This is a condition where the larynx fails due to the inability to abduct the arytenoid cartilages during inspiration. The illness is more pronounced when a dog is exercising, hot and panting. You’ll notice a harsh noisy sound, particularly on inspiration. It can significantly reduce an animal’s exercise tolerance, and if not controlled, the airways can become so restrictive that the obstruction can be life threatening. We usually come across it in middle aged to older dogs of medium to large breeds such as Labradors, Retrievers and Weimaraners. It can be either congenital or acquired, with the most common form of the disease being geriatric onset laryngeal paralysis polyneuropathy.
Posted: 12 August 2019
Laryngeal paralysis a progressive condition, gradually and slowly worsening over months or years. Look out for some or all of these signs;
In the majority of cases it occurs as a result of a conduction failure of the nerves that control normal laryngeal function. The exact cause is unknown but it is considered an age related issue. Occasionally the problem happens as a result of injury or trauma, resulting in nerve damage.
The more common causes of laryngeal paralysis include:
The breed and age of the dog are often highly suggestive of laryngeal paralysis, but you will need to confirm the diagnosis by using a light anaesthetic to look at the vocal folds in action. Blood tests to check for other diseases and a chest x ray to rule out neoplasia and pneumonia are often suggested. A full clinical examination, including a neurological assessment, is important early in the investigation of this disease.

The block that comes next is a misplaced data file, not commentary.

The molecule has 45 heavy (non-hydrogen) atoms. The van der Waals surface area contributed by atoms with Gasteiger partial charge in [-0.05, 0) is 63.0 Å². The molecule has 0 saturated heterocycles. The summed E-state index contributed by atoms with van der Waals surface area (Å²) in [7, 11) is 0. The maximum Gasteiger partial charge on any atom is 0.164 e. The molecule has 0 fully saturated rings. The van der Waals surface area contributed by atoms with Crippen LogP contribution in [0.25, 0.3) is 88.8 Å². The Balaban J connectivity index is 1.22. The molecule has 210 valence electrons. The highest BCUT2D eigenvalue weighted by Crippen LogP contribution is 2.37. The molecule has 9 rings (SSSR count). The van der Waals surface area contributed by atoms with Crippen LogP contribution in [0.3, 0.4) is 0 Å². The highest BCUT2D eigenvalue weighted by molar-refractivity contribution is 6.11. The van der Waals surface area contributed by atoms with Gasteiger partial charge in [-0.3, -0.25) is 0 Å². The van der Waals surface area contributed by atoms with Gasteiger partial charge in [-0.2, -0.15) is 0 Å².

Definitive diagnosis usually requires careful examination under general anaesthesia. It’s important to carry out a number of checks to confirm whether surgical treatment is appropriate. The investigation will commonly involve;
The most effective and commonly performed surgical treatment for laryngeal paralysis is called a ‘Tieback’ or Unilateral Arytenoid Lateralisation (UAL). This surgery holds one of the vocal folds in an open position making it easier to breathe without obstruction. Surgery is usually very successful, with over 90% showing significant improvement.
For cases that are not too severe or who’s’ owners don’t want to rush to surgery, there are some effective ways to minimise the symptoms. This can be achieved by;
It’s important to keep the owner informed on the prognosis, as they should all be aware that their pet may deteriorate suddenly without warning.